Thursday, December 09, 2004

The Nusantao, continued

The Nusantao lived around shell mounds and sand dunes. Often they lived right on top of them. Later as they moved into colder regions in the north they began to build their homes partly within the mounds. This was an excellent adaptation to cold weather and was one of a number of factors that allowed the Nusantao to easily explore colder regions.

Another thing that helped was their habit of hunting sea mammals. The shell mounds show abundant evidence of this type of hunting including sea mammal bones. They used harpoon heads including some probably of the toggling type, which have survived until modern times in the Philippines and New Zealand. A toggling harpoon has a detachable head attached to a line or cord.

The people also supplemented their diet by hunting and by raising domestic animals. They had chickens, pigs and dogs.

Many of them practiced horticulture -- evidence of which goes back to at least 15,000 BC in this region. And there is also evidence of sugarcane and rice agriculture.

The dates on the start of rice agriculture are rather controversial. Oppenheimer has a good discussion on this in Eden in the East. The earliest dates go back to 12,000 years ago at Spirit Cave and 9260 years ago at Sakai Cave on the Malay Peninsula. It is difficult though to tell wild rice from domestic rice just by looking at it.

The domestication argument is strengthened by the fact that other plants found at Spirit and Sakai caves were among those later domesticated in Southeast Asia.

Whatever the earliest dates for rice, the Nusantao that had reached South China definitely were planting this crop.

These shell mound people used ground-edge tools of both shell and stone. And a new discovery at Balobok Cave in the southern Philippines dated to 5340 BC suggests they also used fully-polished neolithic tools.

One thing we should remember in studying Southeast Asia is that a Neolithic or Metal Age "revolution" does not mean the same thing here as in other places. There are cases of "Stone Age" people surviving in this region to the present-day. The controversial Tasaday are one well-known example, but there are many other less controversial ones. "Mesolithic" Hoabinhian sites have been discovered surviving in regions that appear to had already moved into the Metal Age. Keep this fact in mind.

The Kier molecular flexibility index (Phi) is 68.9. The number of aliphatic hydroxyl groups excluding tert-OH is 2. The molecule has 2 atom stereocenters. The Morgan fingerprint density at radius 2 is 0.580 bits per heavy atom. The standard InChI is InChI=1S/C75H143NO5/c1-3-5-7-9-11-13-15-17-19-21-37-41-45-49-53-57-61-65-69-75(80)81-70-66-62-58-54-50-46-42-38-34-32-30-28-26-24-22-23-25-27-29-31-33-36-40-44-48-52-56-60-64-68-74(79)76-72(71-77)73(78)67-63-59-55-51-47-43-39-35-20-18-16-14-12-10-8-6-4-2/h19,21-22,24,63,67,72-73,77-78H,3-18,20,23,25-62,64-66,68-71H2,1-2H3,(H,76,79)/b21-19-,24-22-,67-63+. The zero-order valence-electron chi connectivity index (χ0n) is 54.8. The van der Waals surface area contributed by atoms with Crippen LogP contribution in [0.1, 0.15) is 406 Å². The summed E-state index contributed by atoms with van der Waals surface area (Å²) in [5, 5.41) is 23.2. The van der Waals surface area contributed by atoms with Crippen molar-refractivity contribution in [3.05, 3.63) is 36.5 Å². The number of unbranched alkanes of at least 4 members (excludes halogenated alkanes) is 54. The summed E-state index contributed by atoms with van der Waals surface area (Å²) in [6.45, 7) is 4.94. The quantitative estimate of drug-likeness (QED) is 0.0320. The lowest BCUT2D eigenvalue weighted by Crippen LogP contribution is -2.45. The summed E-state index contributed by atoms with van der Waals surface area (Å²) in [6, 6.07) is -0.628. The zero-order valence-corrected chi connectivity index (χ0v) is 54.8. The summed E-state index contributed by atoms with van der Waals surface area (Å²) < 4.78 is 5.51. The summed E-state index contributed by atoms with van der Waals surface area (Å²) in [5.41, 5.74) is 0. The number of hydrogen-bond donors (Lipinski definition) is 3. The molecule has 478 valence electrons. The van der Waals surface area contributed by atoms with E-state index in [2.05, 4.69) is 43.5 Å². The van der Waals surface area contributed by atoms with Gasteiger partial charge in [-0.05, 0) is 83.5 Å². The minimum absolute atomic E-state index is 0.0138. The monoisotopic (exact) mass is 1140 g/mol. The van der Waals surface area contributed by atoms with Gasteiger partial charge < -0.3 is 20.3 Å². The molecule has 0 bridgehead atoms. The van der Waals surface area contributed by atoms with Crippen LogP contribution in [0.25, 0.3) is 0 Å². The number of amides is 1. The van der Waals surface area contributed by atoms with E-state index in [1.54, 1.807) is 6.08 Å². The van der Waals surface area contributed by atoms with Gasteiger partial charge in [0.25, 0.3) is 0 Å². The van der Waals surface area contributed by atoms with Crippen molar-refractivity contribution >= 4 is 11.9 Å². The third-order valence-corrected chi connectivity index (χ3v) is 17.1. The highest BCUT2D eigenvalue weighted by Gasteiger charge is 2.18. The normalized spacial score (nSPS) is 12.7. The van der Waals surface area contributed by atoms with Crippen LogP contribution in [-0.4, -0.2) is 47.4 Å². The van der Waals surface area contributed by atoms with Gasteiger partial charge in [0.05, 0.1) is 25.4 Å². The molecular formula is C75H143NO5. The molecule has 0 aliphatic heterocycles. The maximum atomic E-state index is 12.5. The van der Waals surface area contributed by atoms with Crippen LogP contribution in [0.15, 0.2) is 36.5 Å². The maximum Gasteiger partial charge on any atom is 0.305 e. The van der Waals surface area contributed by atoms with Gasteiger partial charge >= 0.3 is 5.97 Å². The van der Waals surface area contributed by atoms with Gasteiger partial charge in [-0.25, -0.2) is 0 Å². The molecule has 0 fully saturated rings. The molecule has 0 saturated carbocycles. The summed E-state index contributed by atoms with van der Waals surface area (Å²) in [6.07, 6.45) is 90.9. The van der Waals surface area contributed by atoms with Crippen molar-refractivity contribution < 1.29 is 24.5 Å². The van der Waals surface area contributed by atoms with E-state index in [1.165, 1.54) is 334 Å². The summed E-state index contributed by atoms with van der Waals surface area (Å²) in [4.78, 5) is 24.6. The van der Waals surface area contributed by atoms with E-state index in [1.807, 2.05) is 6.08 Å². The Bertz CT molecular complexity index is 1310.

Here's a good summary of the Nusantao:

  • During the third and last rapid rise flood a Hoabinhian-like people that built shell mounds began migrating southward into insular Southeast Asia. These people certainly practiced horticulture and possibly agriculture.

  • These people eventually settle in eastern Indonesia and the Philippines where they begin using shell tools. They also learn (or relearn) the art of edge grinding. They manufacture edge-ground shell and stone tools, and also make fully polished neolithic blades.

  • One of the important tools made by these people was the celt, a groove-less axe. The blade industry is distinguished by the rectangular cross-section of the tools.

  • The shell mound people appear on the South China coast with their shell tools, edge-grinding and roughly polished tools sometime before 5000 BC. They form a culture along the Yangtze River. And they quickly move northward into present-day Shandong.

  • The cultural kit of these people came to include by 5000 BC: clay spindle whorls to make nets, clay net sinkers, disc-shaped earplug ornaments, stepped stone (socketed) adzes, stone hoes, stone knives and long-stemmed polished stone arrow/harpoon heads. They also made Hoabinhian-descended pottery.

  • The Yangtze and Shandong regions are important. They will become vital nodes in the Nusantao trade network.